Ahead of India’s Mars orbiter’s scheduled rendezvous with the red planet on September 24, ISRO is all set for the crucial fourth trajectory correction manoeuvre and test fire of the main liquid engine on the spacecraft on Monday.
The MOM, India’s first interplanetary mission launched on November 5, 2013 by India’s workhorse Polar Satellite Launch Vehicle (PSLV) from the spaceport of Sriharikota in Andhra Pradesh, will enter into Sphere of Influence of Mars on Monday.
The 440 Newton Liquid Apogee Motor (LAM) engine now in an idle mode on the Mars Orbiter Mission for 300 days will be fired for about four seconds which, if successful, will boost the confidence level of ISRO about the success of insertion of the spacecraft into the Martian orbit.
“We are all set for the fourth trajectory correction manoeuvre and test fire of the main liquid engine, commands have already been loaded into the spacecraft for this event and has also been verified,” a top ranking ISRO official told.
He said that the event is crucial as the engine stored in the orbit for about 300 days without operation will be restarted for testing.
“This test firing of the LAM engine is like a trial, which is going to be fired for a longer duration on September 24 for Mars Orbit Insertion,” he said. The engine will be test fired for 3.968 seconds with fuel consumption of about 0.567 kg and with a decremental velocity of 2.142 meters/second.
In case of any problem in tomorrow’s manoeuvre, ISRO said it is ready with Plan B where in eight thrusters alone will be firing for a longer duration; probably consuming more fuel, and try to get in orbit around Mars.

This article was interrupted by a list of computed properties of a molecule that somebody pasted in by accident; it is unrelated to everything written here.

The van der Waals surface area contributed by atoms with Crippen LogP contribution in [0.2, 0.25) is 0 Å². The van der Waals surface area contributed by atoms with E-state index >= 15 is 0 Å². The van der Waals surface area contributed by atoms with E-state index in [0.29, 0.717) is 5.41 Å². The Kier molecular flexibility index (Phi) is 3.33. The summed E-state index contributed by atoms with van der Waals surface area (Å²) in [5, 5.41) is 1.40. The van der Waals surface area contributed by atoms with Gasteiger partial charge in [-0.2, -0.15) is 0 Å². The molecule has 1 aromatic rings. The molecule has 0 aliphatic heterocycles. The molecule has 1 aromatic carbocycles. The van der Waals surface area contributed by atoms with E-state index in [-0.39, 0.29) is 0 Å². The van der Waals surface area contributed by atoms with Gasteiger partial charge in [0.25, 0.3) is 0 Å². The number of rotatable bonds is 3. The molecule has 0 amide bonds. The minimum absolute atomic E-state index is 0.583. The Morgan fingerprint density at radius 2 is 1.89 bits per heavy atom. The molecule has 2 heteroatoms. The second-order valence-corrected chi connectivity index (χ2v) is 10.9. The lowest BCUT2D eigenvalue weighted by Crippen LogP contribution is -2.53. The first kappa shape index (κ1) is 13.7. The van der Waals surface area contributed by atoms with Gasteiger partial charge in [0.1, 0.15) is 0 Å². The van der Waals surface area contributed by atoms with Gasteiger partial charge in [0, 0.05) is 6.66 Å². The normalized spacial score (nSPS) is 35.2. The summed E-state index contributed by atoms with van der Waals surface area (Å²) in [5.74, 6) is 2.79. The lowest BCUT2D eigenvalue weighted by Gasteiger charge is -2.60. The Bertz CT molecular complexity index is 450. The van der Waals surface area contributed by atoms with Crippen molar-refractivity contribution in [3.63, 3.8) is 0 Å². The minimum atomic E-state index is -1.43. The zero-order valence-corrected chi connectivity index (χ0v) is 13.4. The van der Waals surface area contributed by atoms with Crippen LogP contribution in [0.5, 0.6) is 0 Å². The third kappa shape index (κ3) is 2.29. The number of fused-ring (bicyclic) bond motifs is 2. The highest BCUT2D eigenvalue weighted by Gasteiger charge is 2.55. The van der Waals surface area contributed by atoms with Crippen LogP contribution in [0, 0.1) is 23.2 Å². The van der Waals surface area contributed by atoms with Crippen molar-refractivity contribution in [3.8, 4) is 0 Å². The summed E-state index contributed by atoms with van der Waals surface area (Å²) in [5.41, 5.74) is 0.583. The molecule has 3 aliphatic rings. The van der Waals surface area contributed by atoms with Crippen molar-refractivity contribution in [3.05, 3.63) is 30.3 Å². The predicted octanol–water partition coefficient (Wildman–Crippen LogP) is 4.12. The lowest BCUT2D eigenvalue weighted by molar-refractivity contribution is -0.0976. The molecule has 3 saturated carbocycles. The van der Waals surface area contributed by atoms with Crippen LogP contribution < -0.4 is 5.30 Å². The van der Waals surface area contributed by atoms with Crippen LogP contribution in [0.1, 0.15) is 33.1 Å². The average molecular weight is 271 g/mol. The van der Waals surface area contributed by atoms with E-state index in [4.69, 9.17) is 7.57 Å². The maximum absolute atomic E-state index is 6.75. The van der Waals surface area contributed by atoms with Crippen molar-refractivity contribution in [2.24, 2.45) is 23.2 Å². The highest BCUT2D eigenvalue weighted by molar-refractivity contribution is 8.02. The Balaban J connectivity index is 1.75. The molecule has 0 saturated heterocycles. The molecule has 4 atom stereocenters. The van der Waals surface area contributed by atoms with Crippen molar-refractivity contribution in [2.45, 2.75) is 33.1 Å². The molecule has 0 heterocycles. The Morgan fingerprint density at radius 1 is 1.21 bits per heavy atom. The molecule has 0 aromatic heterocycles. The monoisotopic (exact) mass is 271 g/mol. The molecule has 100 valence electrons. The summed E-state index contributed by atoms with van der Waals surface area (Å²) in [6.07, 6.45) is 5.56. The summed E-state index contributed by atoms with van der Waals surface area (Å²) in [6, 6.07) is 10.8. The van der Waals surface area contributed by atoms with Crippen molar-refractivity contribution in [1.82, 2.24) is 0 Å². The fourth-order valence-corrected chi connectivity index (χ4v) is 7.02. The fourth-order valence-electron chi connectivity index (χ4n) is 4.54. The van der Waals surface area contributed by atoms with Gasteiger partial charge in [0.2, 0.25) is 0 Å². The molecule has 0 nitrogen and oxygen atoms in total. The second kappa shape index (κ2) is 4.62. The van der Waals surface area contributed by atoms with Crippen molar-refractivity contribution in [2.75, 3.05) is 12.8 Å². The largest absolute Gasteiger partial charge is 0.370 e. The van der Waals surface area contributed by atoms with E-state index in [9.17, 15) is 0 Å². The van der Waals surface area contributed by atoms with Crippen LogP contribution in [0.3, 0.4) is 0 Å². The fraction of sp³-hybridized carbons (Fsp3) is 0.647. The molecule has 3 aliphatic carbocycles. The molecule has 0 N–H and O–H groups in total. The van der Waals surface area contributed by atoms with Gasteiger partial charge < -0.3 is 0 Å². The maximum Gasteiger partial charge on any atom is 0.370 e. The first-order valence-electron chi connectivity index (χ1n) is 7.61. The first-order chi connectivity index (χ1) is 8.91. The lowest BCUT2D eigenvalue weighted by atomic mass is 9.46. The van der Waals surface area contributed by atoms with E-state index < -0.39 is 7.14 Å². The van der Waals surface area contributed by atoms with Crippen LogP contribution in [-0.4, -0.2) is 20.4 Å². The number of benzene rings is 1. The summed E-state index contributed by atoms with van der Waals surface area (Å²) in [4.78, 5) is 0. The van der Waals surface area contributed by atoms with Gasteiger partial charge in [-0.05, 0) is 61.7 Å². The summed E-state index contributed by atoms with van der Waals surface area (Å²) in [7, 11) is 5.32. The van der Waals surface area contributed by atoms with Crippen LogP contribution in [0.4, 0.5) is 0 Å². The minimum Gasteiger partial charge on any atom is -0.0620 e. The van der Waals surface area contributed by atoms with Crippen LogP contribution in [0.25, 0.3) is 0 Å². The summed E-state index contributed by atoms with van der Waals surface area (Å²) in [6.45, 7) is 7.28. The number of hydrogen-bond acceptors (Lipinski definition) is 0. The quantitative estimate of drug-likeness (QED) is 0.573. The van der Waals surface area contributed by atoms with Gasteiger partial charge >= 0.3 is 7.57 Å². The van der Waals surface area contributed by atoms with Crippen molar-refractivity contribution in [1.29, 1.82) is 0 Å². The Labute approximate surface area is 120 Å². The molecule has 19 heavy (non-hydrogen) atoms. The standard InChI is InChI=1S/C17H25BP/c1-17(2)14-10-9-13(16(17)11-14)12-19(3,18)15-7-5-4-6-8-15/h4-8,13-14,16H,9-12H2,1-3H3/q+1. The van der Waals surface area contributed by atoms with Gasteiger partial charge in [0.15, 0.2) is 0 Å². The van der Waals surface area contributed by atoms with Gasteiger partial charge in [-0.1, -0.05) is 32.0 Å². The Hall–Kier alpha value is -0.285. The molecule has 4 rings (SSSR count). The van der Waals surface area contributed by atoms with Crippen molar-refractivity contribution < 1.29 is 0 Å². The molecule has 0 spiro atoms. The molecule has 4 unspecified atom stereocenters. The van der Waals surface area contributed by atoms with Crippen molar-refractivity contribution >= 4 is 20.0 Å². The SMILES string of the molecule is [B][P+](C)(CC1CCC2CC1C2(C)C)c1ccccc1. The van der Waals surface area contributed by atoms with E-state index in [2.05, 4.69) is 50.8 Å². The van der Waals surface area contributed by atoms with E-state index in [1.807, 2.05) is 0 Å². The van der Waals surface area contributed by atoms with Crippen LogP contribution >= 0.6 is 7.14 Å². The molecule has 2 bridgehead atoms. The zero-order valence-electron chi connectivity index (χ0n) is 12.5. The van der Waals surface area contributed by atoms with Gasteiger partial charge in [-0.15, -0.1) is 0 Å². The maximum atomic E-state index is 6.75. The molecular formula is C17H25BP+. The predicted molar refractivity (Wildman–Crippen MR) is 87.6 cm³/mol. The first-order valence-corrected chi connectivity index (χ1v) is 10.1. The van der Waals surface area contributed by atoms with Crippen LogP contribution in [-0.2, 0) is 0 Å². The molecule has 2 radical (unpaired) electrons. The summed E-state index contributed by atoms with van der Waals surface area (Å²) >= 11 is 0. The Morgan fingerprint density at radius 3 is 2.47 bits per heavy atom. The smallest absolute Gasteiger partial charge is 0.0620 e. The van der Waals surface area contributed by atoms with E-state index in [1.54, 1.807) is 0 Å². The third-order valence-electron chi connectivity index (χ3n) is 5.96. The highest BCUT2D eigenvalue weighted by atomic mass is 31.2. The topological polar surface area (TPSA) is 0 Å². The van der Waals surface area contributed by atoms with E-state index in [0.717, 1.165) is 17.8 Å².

In a critical act in the final moments on September 24, the orbiter has to be slowed down from 22.1 km per second to 4.4 km per second in relation to the red planet to be captured by the Martian orbit for the mission to be declared a success.
The engine would be fired for 24 minutes on that day to reduce its velocity and insert it into the Martian orbit.
If the Rs 450 crore MOM mission turns out to be a success, ISRO would be the fourth space agency in the world to have sent a mission to Mars. European Space Agency (ESA) of European consortium, National Aeronautics and Space Administration (NASA) of the US and Roscosmos of Russia are the only three agencies which have so far sent their missions to the red planet.
Only 21 of the total of 51 missions sent to Mars by various countries have been successful.